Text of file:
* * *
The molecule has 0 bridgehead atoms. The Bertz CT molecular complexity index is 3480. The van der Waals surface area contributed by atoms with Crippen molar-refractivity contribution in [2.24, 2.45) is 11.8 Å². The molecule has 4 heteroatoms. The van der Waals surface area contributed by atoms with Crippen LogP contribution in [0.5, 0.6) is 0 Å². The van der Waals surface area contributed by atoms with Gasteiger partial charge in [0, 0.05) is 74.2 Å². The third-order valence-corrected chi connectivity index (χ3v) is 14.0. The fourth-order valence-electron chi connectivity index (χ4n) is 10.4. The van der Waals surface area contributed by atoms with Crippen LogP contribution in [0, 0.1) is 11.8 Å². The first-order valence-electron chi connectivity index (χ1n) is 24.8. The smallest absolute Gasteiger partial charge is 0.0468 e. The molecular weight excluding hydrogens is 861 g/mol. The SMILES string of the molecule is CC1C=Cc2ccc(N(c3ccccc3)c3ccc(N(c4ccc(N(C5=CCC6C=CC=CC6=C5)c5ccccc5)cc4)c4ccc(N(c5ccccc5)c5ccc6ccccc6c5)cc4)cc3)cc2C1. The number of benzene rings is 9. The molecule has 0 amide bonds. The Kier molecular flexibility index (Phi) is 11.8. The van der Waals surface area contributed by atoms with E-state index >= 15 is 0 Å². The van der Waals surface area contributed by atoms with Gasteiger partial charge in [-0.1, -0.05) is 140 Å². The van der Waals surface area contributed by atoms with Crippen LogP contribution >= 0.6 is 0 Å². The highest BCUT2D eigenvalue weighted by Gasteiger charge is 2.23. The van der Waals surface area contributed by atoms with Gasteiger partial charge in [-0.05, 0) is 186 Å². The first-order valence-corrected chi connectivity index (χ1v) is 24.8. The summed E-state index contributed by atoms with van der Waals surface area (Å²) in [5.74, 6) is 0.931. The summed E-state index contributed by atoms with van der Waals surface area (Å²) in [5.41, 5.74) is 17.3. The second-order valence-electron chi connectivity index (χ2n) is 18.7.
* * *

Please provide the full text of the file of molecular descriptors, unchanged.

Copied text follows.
The molecule has 0 bridgehead atoms. The Bertz CT molecular complexity index is 3480. The van der Waals surface area contributed by atoms with Crippen molar-refractivity contribution in [2.24, 2.45) is 11.8 Å². The molecule has 4 heteroatoms. The van der Waals surface area contributed by atoms with Crippen LogP contribution in [0.5, 0.6) is 0 Å². The van der Waals surface area contributed by atoms with Gasteiger partial charge in [0, 0.05) is 74.2 Å². The third-order valence-corrected chi connectivity index (χ3v) is 14.0. The fourth-order valence-electron chi connectivity index (χ4n) is 10.4. The van der Waals surface area contributed by atoms with Crippen LogP contribution in [0, 0.1) is 11.8 Å². The first-order valence-electron chi connectivity index (χ1n) is 24.8. The smallest absolute Gasteiger partial charge is 0.0468 e. The molecular weight excluding hydrogens is 861 g/mol. The SMILES string of the molecule is CC1C=Cc2ccc(N(c3ccccc3)c3ccc(N(c4ccc(N(C5=CCC6C=CC=CC6=C5)c5ccccc5)cc4)c4ccc(N(c5ccccc5)c5ccc6ccccc6c5)cc4)cc3)cc2C1. The number of benzene rings is 9. The molecule has 0 amide bonds. The Kier molecular flexibility index (Phi) is 11.8. The van der Waals surface area contributed by atoms with E-state index >= 15 is 0 Å². The van der Waals surface area contributed by atoms with Gasteiger partial charge in [-0.1, -0.05) is 140 Å². The van der Waals surface area contributed by atoms with Crippen LogP contribution >= 0.6 is 0 Å². The highest BCUT2D eigenvalue weighted by Gasteiger charge is 2.23. The van der Waals surface area contributed by atoms with Gasteiger partial charge in [-0.05, 0) is 186 Å². The first-order valence-corrected chi connectivity index (χ1v) is 24.8. The summed E-state index contributed by atoms with van der Waals surface area (Å²) in [5.74, 6) is 0.931. The summed E-state index contributed by atoms with van der Waals surface area (Å²) in [5.41, 5.74) is 17.3. The second-order valence-electron chi connectivity index (χ2n) is 18.7.